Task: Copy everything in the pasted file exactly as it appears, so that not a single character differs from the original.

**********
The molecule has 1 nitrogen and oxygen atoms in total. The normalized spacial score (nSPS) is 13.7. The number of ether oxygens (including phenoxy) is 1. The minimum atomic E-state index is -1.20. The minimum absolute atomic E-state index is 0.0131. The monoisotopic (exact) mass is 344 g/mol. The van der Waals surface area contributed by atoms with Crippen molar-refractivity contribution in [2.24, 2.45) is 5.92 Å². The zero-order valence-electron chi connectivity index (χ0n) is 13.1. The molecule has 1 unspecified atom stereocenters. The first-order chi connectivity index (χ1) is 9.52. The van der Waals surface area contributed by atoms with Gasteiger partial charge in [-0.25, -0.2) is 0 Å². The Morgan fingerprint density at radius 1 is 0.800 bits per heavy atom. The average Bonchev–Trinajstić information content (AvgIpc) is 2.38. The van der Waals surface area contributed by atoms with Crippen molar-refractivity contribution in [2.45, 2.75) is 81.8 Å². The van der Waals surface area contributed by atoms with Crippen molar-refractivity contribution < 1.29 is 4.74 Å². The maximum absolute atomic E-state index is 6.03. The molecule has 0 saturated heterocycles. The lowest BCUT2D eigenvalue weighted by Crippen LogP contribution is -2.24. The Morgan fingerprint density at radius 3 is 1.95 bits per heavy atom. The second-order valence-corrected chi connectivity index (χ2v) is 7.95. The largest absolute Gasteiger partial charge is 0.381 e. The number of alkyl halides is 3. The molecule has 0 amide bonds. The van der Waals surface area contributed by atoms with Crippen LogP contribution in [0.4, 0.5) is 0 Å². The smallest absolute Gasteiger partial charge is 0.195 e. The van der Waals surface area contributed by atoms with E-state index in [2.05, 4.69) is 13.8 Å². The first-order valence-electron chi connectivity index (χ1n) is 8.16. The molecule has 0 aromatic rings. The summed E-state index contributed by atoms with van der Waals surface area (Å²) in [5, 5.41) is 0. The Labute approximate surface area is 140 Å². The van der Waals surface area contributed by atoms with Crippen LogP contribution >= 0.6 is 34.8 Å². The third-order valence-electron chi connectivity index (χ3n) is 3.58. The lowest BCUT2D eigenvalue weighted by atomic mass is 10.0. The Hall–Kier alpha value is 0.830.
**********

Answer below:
The molecule has 1 nitrogen and oxygen atoms in total. The normalized spacial score (nSPS) is 13.7. The number of ether oxygens (including phenoxy) is 1. The minimum atomic E-state index is -1.20. The minimum absolute atomic E-state index is 0.0131. The monoisotopic (exact) mass is 344 g/mol. The van der Waals surface area contributed by atoms with Crippen molar-refractivity contribution in [2.24, 2.45) is 5.92 Å². The zero-order valence-electron chi connectivity index (χ0n) is 13.1. The molecule has 1 unspecified atom stereocenters. The first-order chi connectivity index (χ1) is 9.52. The van der Waals surface area contributed by atoms with Gasteiger partial charge in [-0.25, -0.2) is 0 Å². The Morgan fingerprint density at radius 1 is 0.800 bits per heavy atom. The average Bonchev–Trinajstić information content (AvgIpc) is 2.38. The van der Waals surface area contributed by atoms with Crippen molar-refractivity contribution in [2.45, 2.75) is 81.8 Å². The van der Waals surface area contributed by atoms with Crippen molar-refractivity contribution < 1.29 is 4.74 Å². The maximum absolute atomic E-state index is 6.03. The molecule has 0 saturated heterocycles. The lowest BCUT2D eigenvalue weighted by Crippen LogP contribution is -2.24. The Morgan fingerprint density at radius 3 is 1.95 bits per heavy atom. The second-order valence-corrected chi connectivity index (χ2v) is 7.95. The largest absolute Gasteiger partial charge is 0.381 e. The number of alkyl halides is 3. The molecule has 0 amide bonds. The van der Waals surface area contributed by atoms with Crippen LogP contribution in [0.4, 0.5) is 0 Å². The smallest absolute Gasteiger partial charge is 0.195 e. The van der Waals surface area contributed by atoms with E-state index in [2.05, 4.69) is 13.8 Å². The first-order valence-electron chi connectivity index (χ1n) is 8.16. The molecule has 0 aromatic rings. The summed E-state index contributed by atoms with van der Waals surface area (Å²) in [5, 5.41) is 0. The Labute approximate surface area is 140 Å². The van der Waals surface area contributed by atoms with Crippen LogP contribution >= 0.6 is 34.8 Å². The third-order valence-electron chi connectivity index (χ3n) is 3.58. The lowest BCUT2D eigenvalue weighted by atomic mass is 10.0. The Hall–Kier alpha value is 0.830.